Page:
No Surprise: Fair Use Rejected As Tenenbaum Defense
from the let-this-be-over-with-quickly dept
Not only that, but it appears that even Judge Gertner (who originally approached Nesson about representing Tenenbaum, but had to scold him multiple times and threaten sanctions) seems to recognize that if Nesson and Tenenbaum had thought it out, there might actually have been ways to make a fair use claim stick. But, instead they failed to make a compelling case and (as Gertner says): "propose[d] a fair use defense so broad that it would swallow the copyright protections that Congress has created." So what would such a fair use defense entail?
To be sure, this Court can envision certain circumstances in which a defendant sued for file-sharing could assert a plausible fair use defense. Indeed, an amicus brief previously filed in this consolidated action by the Berkman Center at the Harvard Law School (on which Defendant's counsel was a signatory) outlined some of those circumstances--for example, the defendant who 'deleted the MP3 files after sampling them, or created MP3 files exclusively for space-shifting purposes from audio CDs they had previously purchased.' The Court can also envision a fair use defense for a defendant who shared files during a period of time before the law concerning file-sharing was clear and paid outlets were readily available.As with the Jammie Thomas case, it makes you wonder how things would have been different with better legal counsel. Either way, unless there are any major developments, we're unlikely to talk about the day-to-day events of this trial until a ruling is made.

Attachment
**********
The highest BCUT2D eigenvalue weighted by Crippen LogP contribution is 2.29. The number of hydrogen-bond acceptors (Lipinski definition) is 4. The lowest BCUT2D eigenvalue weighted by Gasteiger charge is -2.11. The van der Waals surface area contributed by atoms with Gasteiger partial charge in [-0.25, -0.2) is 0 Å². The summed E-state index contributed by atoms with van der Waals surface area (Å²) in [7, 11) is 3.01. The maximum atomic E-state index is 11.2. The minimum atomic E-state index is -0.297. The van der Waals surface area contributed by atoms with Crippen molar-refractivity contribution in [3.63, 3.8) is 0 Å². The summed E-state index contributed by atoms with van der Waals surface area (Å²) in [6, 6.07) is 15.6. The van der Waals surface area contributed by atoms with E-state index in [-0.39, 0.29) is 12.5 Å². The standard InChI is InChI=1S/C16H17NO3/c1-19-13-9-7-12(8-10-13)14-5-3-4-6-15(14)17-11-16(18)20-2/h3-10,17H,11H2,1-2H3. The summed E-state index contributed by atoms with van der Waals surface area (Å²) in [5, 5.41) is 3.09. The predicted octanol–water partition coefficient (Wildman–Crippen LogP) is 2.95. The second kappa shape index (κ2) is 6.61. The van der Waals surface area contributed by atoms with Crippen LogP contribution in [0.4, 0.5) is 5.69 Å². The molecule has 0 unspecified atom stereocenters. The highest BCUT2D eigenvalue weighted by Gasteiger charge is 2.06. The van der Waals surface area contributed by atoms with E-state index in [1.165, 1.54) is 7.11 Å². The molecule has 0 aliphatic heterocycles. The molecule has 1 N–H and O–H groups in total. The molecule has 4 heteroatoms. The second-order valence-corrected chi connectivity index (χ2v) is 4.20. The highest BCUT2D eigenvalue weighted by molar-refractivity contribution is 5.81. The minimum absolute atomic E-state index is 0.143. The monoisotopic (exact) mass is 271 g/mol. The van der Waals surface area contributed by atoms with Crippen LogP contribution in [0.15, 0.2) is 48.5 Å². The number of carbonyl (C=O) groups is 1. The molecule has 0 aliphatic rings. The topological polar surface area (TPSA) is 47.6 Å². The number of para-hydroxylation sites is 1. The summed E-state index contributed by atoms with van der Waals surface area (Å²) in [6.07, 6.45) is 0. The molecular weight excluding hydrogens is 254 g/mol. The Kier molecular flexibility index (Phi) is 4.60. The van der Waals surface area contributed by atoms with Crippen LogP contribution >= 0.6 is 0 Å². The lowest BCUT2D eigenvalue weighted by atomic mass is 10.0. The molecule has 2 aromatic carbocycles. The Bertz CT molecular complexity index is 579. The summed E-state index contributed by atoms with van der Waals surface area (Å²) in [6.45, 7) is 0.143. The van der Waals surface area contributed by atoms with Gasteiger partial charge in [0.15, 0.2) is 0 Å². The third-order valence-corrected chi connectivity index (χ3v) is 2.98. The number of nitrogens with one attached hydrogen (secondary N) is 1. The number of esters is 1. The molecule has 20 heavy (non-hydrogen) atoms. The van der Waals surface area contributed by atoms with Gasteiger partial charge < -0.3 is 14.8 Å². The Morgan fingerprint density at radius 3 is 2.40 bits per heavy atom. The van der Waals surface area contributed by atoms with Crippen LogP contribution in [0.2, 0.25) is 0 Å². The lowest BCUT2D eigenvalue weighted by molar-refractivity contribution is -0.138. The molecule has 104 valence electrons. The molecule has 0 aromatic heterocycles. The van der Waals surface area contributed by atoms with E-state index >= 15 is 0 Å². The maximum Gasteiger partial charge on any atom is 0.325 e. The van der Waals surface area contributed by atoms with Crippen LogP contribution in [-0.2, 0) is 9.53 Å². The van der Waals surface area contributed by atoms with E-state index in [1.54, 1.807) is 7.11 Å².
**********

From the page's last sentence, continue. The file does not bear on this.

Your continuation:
The advent of the internet in the late 1990s threw a number of norms into disarray, offering sudden access to a wealth of digitized media and giving the veneer of privacy or anonymity to acts that had public consequences. At the beginning of this period, both law and technology were unsettled. A defendant who shared files online during this interregnum but later shifted to paid outlets once the law became clear and authorized sources available would present a strong case for fair use. It might matter, too, who the defendant shared files with--his friends, or the world--as well as how many copyrighted works, and for how long.
But the Defendant has offered no facts to suggest that he fits within these categories. He is accused of sharing hundreds of songs over a number of years, far beyond the infancy of this new technology or any legal uncertainty.